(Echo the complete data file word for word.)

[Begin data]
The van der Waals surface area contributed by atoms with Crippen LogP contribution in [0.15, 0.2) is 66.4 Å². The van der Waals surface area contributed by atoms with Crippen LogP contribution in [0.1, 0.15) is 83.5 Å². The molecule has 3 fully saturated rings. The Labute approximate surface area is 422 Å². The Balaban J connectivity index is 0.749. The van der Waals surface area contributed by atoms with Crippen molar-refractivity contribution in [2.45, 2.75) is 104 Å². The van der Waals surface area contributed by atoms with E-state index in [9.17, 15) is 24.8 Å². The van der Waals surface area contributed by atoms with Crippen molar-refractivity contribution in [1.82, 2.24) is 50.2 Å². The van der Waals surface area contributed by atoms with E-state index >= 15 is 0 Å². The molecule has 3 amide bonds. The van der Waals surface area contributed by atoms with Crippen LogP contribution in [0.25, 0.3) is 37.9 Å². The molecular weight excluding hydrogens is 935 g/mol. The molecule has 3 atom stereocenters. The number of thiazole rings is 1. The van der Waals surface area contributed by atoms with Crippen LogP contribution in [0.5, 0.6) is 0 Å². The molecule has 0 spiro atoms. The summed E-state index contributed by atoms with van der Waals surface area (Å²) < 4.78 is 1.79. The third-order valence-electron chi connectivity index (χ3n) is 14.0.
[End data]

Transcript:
The van der Waals surface area contributed by atoms with Crippen LogP contribution in [0.15, 0.2) is 66.4 Å². The van der Waals surface area contributed by atoms with Crippen LogP contribution in [0.1, 0.15) is 83.5 Å². The molecule has 3 fully saturated rings. The Labute approximate surface area is 422 Å². The Balaban J connectivity index is 0.749. The van der Waals surface area contributed by atoms with Crippen molar-refractivity contribution in [2.45, 2.75) is 104 Å². The van der Waals surface area contributed by atoms with E-state index in [9.17, 15) is 24.8 Å². The van der Waals surface area contributed by atoms with Crippen molar-refractivity contribution in [1.82, 2.24) is 50.2 Å². The van der Waals surface area contributed by atoms with E-state index >= 15 is 0 Å². The molecule has 3 amide bonds. The van der Waals surface area contributed by atoms with Crippen LogP contribution in [0.25, 0.3) is 37.9 Å². The molecular weight excluding hydrogens is 935 g/mol. The molecule has 3 atom stereocenters. The number of thiazole rings is 1. The van der Waals surface area contributed by atoms with Crippen LogP contribution in [0.5, 0.6) is 0 Å². The molecule has 0 spiro atoms. The summed E-state index contributed by atoms with van der Waals surface area (Å²) < 4.78 is 1.79. The third-order valence-electron chi connectivity index (χ3n) is 14.0.